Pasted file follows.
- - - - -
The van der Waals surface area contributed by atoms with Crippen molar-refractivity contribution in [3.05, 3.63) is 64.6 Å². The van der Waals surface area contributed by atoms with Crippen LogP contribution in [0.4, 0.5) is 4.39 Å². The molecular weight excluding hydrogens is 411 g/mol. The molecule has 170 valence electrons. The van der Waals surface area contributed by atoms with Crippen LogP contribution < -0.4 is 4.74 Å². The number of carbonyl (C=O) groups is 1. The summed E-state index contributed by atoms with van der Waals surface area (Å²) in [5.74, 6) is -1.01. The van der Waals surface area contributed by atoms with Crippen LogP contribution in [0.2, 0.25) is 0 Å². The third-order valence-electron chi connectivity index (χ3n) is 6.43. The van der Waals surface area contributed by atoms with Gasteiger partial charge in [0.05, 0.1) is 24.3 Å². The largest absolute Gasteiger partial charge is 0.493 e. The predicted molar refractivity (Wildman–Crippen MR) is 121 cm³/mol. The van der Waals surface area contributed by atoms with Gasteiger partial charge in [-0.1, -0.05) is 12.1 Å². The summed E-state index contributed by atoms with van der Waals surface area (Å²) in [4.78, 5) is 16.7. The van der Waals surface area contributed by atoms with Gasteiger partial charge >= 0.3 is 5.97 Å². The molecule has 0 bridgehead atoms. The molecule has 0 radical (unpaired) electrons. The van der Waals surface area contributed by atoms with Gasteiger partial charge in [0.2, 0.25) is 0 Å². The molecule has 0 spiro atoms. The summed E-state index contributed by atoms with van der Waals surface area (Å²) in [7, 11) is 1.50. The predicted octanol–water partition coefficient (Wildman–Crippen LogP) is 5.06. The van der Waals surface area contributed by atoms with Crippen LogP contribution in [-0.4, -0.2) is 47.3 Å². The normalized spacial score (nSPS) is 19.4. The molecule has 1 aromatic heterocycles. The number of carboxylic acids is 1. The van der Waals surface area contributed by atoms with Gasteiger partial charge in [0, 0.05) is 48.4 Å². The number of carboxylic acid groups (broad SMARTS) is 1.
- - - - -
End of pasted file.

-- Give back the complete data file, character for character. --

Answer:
The van der Waals surface area contributed by atoms with Crippen molar-refractivity contribution in [3.05, 3.63) is 64.6 Å². The van der Waals surface area contributed by atoms with Crippen LogP contribution in [0.4, 0.5) is 4.39 Å². The molecular weight excluding hydrogens is 411 g/mol. The molecule has 170 valence electrons. The van der Waals surface area contributed by atoms with Crippen LogP contribution < -0.4 is 4.74 Å². The number of carbonyl (C=O) groups is 1. The summed E-state index contributed by atoms with van der Waals surface area (Å²) in [5.74, 6) is -1.01. The van der Waals surface area contributed by atoms with Crippen LogP contribution in [0.2, 0.25) is 0 Å². The third-order valence-electron chi connectivity index (χ3n) is 6.43. The van der Waals surface area contributed by atoms with Gasteiger partial charge in [0.05, 0.1) is 24.3 Å². The largest absolute Gasteiger partial charge is 0.493 e. The predicted molar refractivity (Wildman–Crippen MR) is 121 cm³/mol. The van der Waals surface area contributed by atoms with Gasteiger partial charge in [-0.1, -0.05) is 12.1 Å². The summed E-state index contributed by atoms with van der Waals surface area (Å²) in [4.78, 5) is 16.7. The van der Waals surface area contributed by atoms with Gasteiger partial charge >= 0.3 is 5.97 Å². The molecule has 0 bridgehead atoms. The molecule has 0 radical (unpaired) electrons. The van der Waals surface area contributed by atoms with Gasteiger partial charge in [0.2, 0.25) is 0 Å². The molecule has 0 spiro atoms. The summed E-state index contributed by atoms with van der Waals surface area (Å²) in [7, 11) is 1.50. The predicted octanol–water partition coefficient (Wildman–Crippen LogP) is 5.06. The van der Waals surface area contributed by atoms with Crippen LogP contribution in [-0.4, -0.2) is 47.3 Å². The normalized spacial score (nSPS) is 19.4. The molecule has 1 aromatic heterocycles. The number of carboxylic acids is 1. The van der Waals surface area contributed by atoms with Gasteiger partial charge in [0, 0.05) is 48.4 Å². The number of carboxylic acid groups (broad SMARTS) is 1.